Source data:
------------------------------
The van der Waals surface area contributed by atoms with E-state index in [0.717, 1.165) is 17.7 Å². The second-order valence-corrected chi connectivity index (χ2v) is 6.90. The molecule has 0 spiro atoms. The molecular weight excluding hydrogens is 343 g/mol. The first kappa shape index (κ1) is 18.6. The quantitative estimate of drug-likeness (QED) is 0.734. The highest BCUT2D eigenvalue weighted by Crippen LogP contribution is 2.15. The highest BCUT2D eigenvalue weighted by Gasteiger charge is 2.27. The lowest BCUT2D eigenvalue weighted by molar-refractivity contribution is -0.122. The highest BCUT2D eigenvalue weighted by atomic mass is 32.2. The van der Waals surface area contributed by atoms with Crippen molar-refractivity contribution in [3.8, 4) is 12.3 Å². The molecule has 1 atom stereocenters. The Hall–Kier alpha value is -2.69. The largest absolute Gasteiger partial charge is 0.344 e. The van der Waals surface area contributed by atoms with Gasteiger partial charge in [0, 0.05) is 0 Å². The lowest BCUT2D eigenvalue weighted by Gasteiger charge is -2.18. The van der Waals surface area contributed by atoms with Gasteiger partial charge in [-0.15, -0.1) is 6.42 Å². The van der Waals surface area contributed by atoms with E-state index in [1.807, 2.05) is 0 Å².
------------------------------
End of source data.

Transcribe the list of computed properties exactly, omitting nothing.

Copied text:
The van der Waals surface area contributed by atoms with E-state index in [0.717, 1.165) is 17.7 Å². The second-order valence-corrected chi connectivity index (χ2v) is 6.90. The molecule has 0 spiro atoms. The molecular weight excluding hydrogens is 343 g/mol. The first kappa shape index (κ1) is 18.6. The quantitative estimate of drug-likeness (QED) is 0.734. The highest BCUT2D eigenvalue weighted by Crippen LogP contribution is 2.15. The highest BCUT2D eigenvalue weighted by Gasteiger charge is 2.27. The lowest BCUT2D eigenvalue weighted by molar-refractivity contribution is -0.122. The highest BCUT2D eigenvalue weighted by atomic mass is 32.2. The van der Waals surface area contributed by atoms with Crippen molar-refractivity contribution in [3.8, 4) is 12.3 Å². The molecule has 1 atom stereocenters. The Hall–Kier alpha value is -2.69. The largest absolute Gasteiger partial charge is 0.344 e. The van der Waals surface area contributed by atoms with Gasteiger partial charge in [0, 0.05) is 0 Å². The lowest BCUT2D eigenvalue weighted by Gasteiger charge is -2.18. The van der Waals surface area contributed by atoms with Gasteiger partial charge in [-0.15, -0.1) is 6.42 Å². The van der Waals surface area contributed by atoms with E-state index in [1.807, 2.05) is 0 Å².